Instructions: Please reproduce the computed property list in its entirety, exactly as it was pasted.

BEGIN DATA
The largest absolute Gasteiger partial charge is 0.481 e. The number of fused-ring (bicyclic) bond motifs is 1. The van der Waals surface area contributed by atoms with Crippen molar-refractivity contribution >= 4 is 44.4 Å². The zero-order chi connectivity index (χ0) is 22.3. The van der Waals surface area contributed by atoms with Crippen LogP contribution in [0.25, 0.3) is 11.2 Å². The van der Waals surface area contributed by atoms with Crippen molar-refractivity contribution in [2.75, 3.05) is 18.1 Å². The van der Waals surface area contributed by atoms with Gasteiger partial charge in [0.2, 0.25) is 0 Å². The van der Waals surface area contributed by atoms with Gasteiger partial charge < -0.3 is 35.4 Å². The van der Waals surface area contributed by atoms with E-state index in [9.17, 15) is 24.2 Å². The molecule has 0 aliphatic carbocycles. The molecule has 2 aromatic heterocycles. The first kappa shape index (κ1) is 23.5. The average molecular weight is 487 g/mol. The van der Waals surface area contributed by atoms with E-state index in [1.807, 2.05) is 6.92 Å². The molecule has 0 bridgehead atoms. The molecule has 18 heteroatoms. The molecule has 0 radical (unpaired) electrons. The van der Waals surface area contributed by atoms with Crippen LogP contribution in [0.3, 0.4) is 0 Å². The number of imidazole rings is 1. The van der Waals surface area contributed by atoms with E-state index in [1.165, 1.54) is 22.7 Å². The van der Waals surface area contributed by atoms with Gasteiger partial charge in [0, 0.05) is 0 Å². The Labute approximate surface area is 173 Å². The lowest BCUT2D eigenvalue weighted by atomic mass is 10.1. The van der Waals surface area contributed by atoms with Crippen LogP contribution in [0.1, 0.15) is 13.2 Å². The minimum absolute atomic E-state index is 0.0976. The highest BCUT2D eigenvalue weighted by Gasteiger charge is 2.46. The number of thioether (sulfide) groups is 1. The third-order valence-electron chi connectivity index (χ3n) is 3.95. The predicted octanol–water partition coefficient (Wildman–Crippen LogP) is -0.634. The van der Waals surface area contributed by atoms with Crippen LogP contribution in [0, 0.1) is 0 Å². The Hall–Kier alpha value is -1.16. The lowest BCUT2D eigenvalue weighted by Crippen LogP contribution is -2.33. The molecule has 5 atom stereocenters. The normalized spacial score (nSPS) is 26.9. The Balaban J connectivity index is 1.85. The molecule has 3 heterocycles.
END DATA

The largest absolute Gasteiger partial charge is 0.481 e. The number of fused-ring (bicyclic) bond motifs is 1. The van der Waals surface area contributed by atoms with Crippen molar-refractivity contribution >= 4 is 44.4 Å². The zero-order chi connectivity index (χ0) is 22.3. The van der Waals surface area contributed by atoms with Crippen LogP contribution in [0.25, 0.3) is 11.2 Å². The van der Waals surface area contributed by atoms with Crippen molar-refractivity contribution in [2.75, 3.05) is 18.1 Å². The van der Waals surface area contributed by atoms with Gasteiger partial charge in [0.2, 0.25) is 0 Å². The van der Waals surface area contributed by atoms with Gasteiger partial charge < -0.3 is 35.4 Å². The van der Waals surface area contributed by atoms with E-state index in [9.17, 15) is 24.2 Å². The molecule has 0 aliphatic carbocycles. The molecule has 2 aromatic heterocycles. The first kappa shape index (κ1) is 23.5. The average molecular weight is 487 g/mol. The van der Waals surface area contributed by atoms with E-state index in [1.807, 2.05) is 6.92 Å². The molecule has 0 bridgehead atoms. The molecule has 18 heteroatoms. The molecule has 0 radical (unpaired) electrons. The van der Waals surface area contributed by atoms with Crippen LogP contribution in [0.3, 0.4) is 0 Å². The number of imidazole rings is 1. The van der Waals surface area contributed by atoms with E-state index in [1.165, 1.54) is 22.7 Å². The van der Waals surface area contributed by atoms with Gasteiger partial charge in [0, 0.05) is 0 Å². The Labute approximate surface area is 173 Å². The lowest BCUT2D eigenvalue weighted by atomic mass is 10.1. The van der Waals surface area contributed by atoms with Crippen LogP contribution in [0.1, 0.15) is 13.2 Å². The minimum absolute atomic E-state index is 0.0976. The highest BCUT2D eigenvalue weighted by Gasteiger charge is 2.46. The number of thioether (sulfide) groups is 1. The third-order valence-electron chi connectivity index (χ3n) is 3.95. The predicted octanol–water partition coefficient (Wildman–Crippen LogP) is -0.634. The van der Waals surface area contributed by atoms with Crippen LogP contribution in [0, 0.1) is 0 Å². The Hall–Kier alpha value is -1.16. The lowest BCUT2D eigenvalue weighted by Crippen LogP contribution is -2.33. The molecule has 5 atom stereocenters. The normalized spacial score (nSPS) is 26.9. The Balaban J connectivity index is 1.85. The molecule has 3 heterocycles.